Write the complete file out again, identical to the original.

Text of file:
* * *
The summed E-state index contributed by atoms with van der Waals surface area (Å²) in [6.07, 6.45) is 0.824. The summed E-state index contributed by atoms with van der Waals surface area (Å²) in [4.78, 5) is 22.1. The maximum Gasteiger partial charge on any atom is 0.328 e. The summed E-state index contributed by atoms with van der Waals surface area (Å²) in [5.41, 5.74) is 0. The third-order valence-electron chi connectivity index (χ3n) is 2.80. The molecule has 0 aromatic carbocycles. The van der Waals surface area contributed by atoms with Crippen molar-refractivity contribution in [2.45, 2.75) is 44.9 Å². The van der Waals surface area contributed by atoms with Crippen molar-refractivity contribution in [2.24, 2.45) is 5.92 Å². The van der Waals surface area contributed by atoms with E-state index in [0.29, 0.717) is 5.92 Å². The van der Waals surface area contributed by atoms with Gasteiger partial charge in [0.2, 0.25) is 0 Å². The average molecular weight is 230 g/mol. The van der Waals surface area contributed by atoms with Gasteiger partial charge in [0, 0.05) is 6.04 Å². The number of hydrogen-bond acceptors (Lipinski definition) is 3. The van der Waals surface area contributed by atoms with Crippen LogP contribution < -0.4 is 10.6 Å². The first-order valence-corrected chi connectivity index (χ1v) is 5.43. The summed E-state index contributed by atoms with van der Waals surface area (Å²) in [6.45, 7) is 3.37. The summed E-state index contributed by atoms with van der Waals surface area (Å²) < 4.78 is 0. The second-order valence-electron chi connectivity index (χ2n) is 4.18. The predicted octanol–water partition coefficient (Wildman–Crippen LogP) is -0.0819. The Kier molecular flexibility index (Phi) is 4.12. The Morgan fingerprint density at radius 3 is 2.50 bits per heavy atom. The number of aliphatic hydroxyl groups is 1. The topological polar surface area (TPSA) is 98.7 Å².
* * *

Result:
The summed E-state index contributed by atoms with van der Waals surface area (Å²) in [6.07, 6.45) is 0.824. The summed E-state index contributed by atoms with van der Waals surface area (Å²) in [4.78, 5) is 22.1. The maximum Gasteiger partial charge on any atom is 0.328 e. The summed E-state index contributed by atoms with van der Waals surface area (Å²) in [5.41, 5.74) is 0. The third-order valence-electron chi connectivity index (χ3n) is 2.80. The molecule has 0 aromatic carbocycles. The van der Waals surface area contributed by atoms with Crippen molar-refractivity contribution in [2.45, 2.75) is 44.9 Å². The van der Waals surface area contributed by atoms with Crippen molar-refractivity contribution in [2.24, 2.45) is 5.92 Å². The van der Waals surface area contributed by atoms with E-state index in [0.29, 0.717) is 5.92 Å². The van der Waals surface area contributed by atoms with Gasteiger partial charge in [0.2, 0.25) is 0 Å². The average molecular weight is 230 g/mol. The van der Waals surface area contributed by atoms with Gasteiger partial charge in [0, 0.05) is 6.04 Å². The number of hydrogen-bond acceptors (Lipinski definition) is 3. The van der Waals surface area contributed by atoms with Crippen LogP contribution < -0.4 is 10.6 Å². The first-order valence-corrected chi connectivity index (χ1v) is 5.43. The summed E-state index contributed by atoms with van der Waals surface area (Å²) in [6.45, 7) is 3.37. The summed E-state index contributed by atoms with van der Waals surface area (Å²) < 4.78 is 0. The second-order valence-electron chi connectivity index (χ2n) is 4.18. The predicted octanol–water partition coefficient (Wildman–Crippen LogP) is -0.0819. The Kier molecular flexibility index (Phi) is 4.12. The Morgan fingerprint density at radius 3 is 2.50 bits per heavy atom. The number of aliphatic hydroxyl groups is 1. The topological polar surface area (TPSA) is 98.7 Å².